Indian priest Tom Uzhunnalil, rescued after being held hostage in Yemen, speaks to media in New Delhi on September 28, 2017. (Photo: AFP)

You were the local bishop when the Mother Teresa nuns’ convent was raided. What were your initial thoughts at the time of the attack?

It was a shock. I was at the time in a remote place in Switzerland for spiritual exercises. It was difficult to reach me. But when the report came, I was shaken. I couldn't even travel there immediately. Probably that wouldn't have helped much either. Through telephone connections with a sheik in the United Arab Emirates, I was able to arrange the evacuation of the surviving sister. A few days later, I personally met her in Abu Dhabi, the only survivor.

How do you recall that encounter?

The amazing thing was that this sister immediately told me: "I would like to go back as soon as possible." This impressed me a lot. Of course, I couldn't fulfill her wish. She still hasn't returned to Yemen and lives in another country.

Was there not another survivor?

Yes, Salesian Father Tom Uzhunnalil. His kidnapping was in a certain sense even more painful for me. With the sisters, I had clarity. One of them had survived, and the other four were dead. They became martyrs. But Father Tom? I didn't know if he was still alive or dead. If he was alive, for how long? What would they do with him? This uncertainty was incredibly difficult for me.

Have you made any accusations against yourself?

Of course. In a certain sense, I was responsible after all. I had previously allowed Father Tom to return to Yemen. He had worked there for several years before and was now supposed to lead a study facility for his order in India. Father Tom, therefore, didn't have to come back. Neither his superior nor I pressured him. But when he heard about the suffering of the people in the civil war, he felt a sense of duty and offered to return to the country.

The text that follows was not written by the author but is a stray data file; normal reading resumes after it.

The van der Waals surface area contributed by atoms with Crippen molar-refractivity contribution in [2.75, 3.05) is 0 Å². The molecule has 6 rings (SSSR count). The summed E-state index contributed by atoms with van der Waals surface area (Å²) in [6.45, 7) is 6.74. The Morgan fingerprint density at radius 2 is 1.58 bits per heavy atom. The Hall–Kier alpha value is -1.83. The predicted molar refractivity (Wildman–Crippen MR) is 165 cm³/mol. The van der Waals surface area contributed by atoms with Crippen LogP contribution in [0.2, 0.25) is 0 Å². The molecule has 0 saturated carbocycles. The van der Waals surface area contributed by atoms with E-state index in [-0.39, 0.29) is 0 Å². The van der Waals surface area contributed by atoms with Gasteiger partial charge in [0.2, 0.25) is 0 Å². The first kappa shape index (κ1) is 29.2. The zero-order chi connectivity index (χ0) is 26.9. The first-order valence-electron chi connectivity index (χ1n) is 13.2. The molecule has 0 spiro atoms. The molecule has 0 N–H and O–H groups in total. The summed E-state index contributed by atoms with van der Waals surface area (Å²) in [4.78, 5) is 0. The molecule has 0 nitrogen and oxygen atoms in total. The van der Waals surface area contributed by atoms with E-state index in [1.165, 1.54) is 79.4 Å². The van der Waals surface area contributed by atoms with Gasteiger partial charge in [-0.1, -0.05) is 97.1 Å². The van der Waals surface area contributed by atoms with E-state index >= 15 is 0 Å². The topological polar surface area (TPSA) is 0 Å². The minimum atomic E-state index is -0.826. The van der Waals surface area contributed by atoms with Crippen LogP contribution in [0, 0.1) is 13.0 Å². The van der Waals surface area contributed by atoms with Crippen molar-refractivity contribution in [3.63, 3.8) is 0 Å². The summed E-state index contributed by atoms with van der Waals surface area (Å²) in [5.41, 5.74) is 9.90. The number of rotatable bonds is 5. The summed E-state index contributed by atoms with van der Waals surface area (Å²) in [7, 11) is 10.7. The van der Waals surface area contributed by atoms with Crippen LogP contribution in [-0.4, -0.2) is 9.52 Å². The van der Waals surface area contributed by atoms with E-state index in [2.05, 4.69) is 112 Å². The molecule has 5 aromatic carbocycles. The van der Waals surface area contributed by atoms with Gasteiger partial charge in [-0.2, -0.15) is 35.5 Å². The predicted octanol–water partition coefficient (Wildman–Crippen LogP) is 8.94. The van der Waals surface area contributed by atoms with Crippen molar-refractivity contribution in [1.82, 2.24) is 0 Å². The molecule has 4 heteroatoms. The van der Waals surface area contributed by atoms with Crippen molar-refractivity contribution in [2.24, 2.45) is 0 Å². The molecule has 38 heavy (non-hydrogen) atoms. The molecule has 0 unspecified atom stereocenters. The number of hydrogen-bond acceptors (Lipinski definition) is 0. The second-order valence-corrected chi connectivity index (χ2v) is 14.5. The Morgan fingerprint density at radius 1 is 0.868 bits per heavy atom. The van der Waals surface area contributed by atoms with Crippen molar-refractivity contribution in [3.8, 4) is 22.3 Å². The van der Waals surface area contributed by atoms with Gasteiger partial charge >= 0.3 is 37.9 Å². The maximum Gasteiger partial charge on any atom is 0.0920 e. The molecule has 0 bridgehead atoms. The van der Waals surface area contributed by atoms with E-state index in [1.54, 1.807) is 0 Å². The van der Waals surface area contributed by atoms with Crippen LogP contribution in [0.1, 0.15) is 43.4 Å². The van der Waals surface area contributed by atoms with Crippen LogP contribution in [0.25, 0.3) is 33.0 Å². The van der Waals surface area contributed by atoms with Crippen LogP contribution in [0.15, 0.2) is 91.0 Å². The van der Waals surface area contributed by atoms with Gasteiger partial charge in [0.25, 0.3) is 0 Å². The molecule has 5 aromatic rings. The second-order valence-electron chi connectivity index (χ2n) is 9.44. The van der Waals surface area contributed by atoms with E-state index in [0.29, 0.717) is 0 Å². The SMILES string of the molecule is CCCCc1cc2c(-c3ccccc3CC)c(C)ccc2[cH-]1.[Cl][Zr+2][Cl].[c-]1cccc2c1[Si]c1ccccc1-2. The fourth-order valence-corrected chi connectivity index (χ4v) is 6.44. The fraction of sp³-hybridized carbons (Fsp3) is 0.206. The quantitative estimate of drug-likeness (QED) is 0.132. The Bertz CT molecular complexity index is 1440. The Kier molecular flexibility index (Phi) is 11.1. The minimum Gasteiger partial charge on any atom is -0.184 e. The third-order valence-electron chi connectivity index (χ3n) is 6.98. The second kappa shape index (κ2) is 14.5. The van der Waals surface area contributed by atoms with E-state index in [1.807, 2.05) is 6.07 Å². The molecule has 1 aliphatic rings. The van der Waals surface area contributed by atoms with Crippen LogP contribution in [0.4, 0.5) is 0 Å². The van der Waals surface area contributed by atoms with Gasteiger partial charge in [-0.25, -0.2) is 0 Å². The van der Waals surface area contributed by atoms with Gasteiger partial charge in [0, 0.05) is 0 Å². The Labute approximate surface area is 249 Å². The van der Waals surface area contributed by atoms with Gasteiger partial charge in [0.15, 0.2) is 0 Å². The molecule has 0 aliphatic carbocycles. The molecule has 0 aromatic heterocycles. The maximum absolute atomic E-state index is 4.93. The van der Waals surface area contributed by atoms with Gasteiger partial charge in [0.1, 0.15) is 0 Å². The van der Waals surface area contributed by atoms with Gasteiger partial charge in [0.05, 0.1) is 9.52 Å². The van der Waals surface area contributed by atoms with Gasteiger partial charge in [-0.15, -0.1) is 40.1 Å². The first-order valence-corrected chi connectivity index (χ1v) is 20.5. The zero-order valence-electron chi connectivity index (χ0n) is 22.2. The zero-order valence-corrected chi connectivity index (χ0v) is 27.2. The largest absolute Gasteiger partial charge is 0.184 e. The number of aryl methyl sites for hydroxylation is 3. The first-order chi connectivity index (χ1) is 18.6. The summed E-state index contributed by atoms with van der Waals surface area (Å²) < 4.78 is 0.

I considered this and agreed. Everything had worked well until that fateful day. We didn't expect it to end this way. There were people who said after the attack: "The bishop was reckless. He should have intervened." I had also given the Mother Teresa sisters the option to withdraw, but they said: "It is part of our mission not to run away in conflict areas." Of course, I could have ordered their withdrawal, but I didn't.

Yes, I prayed and struggled in this situation. The risk was never accurately assessable. Every one of us knew that it was dangerous in Yemen. I felt it myself during visits to Yemen. But I came to the conclusion that the risk was acceptable.

Would you make a different decision today?

Despite everything, I would not make a different decision in a comparable situation today. Of course, I didn't know what would happen back then. And if I knew today, I wouldn't send anyone to certain death. But at that time, the sisters told me: "We can't abandon the people. This is our mission, we stand by it." I respected and admired that.